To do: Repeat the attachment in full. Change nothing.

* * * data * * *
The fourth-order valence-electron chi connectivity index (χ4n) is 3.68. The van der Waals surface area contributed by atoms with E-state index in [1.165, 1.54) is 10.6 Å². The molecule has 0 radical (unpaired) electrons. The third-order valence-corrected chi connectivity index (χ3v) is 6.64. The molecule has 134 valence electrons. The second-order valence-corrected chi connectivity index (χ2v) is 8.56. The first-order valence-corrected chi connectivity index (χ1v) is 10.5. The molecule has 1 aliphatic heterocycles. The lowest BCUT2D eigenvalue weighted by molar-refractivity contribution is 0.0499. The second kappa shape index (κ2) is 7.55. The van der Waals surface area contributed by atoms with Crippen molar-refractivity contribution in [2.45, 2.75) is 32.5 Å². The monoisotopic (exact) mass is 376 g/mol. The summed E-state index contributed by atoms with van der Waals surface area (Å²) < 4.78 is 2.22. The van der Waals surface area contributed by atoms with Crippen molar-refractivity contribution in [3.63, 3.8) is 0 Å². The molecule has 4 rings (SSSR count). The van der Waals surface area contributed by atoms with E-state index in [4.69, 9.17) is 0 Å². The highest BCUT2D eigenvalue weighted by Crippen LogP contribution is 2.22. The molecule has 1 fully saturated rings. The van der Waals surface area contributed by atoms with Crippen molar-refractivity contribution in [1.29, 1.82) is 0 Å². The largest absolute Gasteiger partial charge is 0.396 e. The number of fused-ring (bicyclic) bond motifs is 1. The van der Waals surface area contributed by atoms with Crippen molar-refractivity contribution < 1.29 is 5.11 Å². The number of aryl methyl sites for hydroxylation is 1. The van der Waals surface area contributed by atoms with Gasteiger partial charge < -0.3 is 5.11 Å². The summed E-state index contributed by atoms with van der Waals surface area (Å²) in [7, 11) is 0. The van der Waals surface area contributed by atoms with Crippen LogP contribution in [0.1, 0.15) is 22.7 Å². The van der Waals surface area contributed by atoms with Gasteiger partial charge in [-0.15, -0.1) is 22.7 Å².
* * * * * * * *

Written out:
The fourth-order valence-electron chi connectivity index (χ4n) is 3.68. The van der Waals surface area contributed by atoms with E-state index in [1.165, 1.54) is 10.6 Å². The molecule has 0 radical (unpaired) electrons. The third-order valence-corrected chi connectivity index (χ3v) is 6.64. The molecule has 134 valence electrons. The second-order valence-corrected chi connectivity index (χ2v) is 8.56. The first-order valence-corrected chi connectivity index (χ1v) is 10.5. The molecule has 1 aliphatic heterocycles. The lowest BCUT2D eigenvalue weighted by molar-refractivity contribution is 0.0499. The second kappa shape index (κ2) is 7.55. The van der Waals surface area contributed by atoms with Crippen molar-refractivity contribution in [2.45, 2.75) is 32.5 Å². The monoisotopic (exact) mass is 376 g/mol. The summed E-state index contributed by atoms with van der Waals surface area (Å²) < 4.78 is 2.22. The van der Waals surface area contributed by atoms with Crippen molar-refractivity contribution in [3.63, 3.8) is 0 Å². The molecule has 4 rings (SSSR count). The van der Waals surface area contributed by atoms with E-state index in [4.69, 9.17) is 0 Å². The highest BCUT2D eigenvalue weighted by Crippen LogP contribution is 2.22. The molecule has 1 fully saturated rings. The van der Waals surface area contributed by atoms with Crippen molar-refractivity contribution in [1.29, 1.82) is 0 Å². The largest absolute Gasteiger partial charge is 0.396 e. The number of fused-ring (bicyclic) bond motifs is 1. The van der Waals surface area contributed by atoms with Crippen molar-refractivity contribution < 1.29 is 5.11 Å². The number of aryl methyl sites for hydroxylation is 1. The van der Waals surface area contributed by atoms with Gasteiger partial charge < -0.3 is 5.11 Å². The summed E-state index contributed by atoms with van der Waals surface area (Å²) in [7, 11) is 0. The van der Waals surface area contributed by atoms with Crippen LogP contribution in [0.1, 0.15) is 22.7 Å². The van der Waals surface area contributed by atoms with Gasteiger partial charge in [-0.15, -0.1) is 22.7 Å².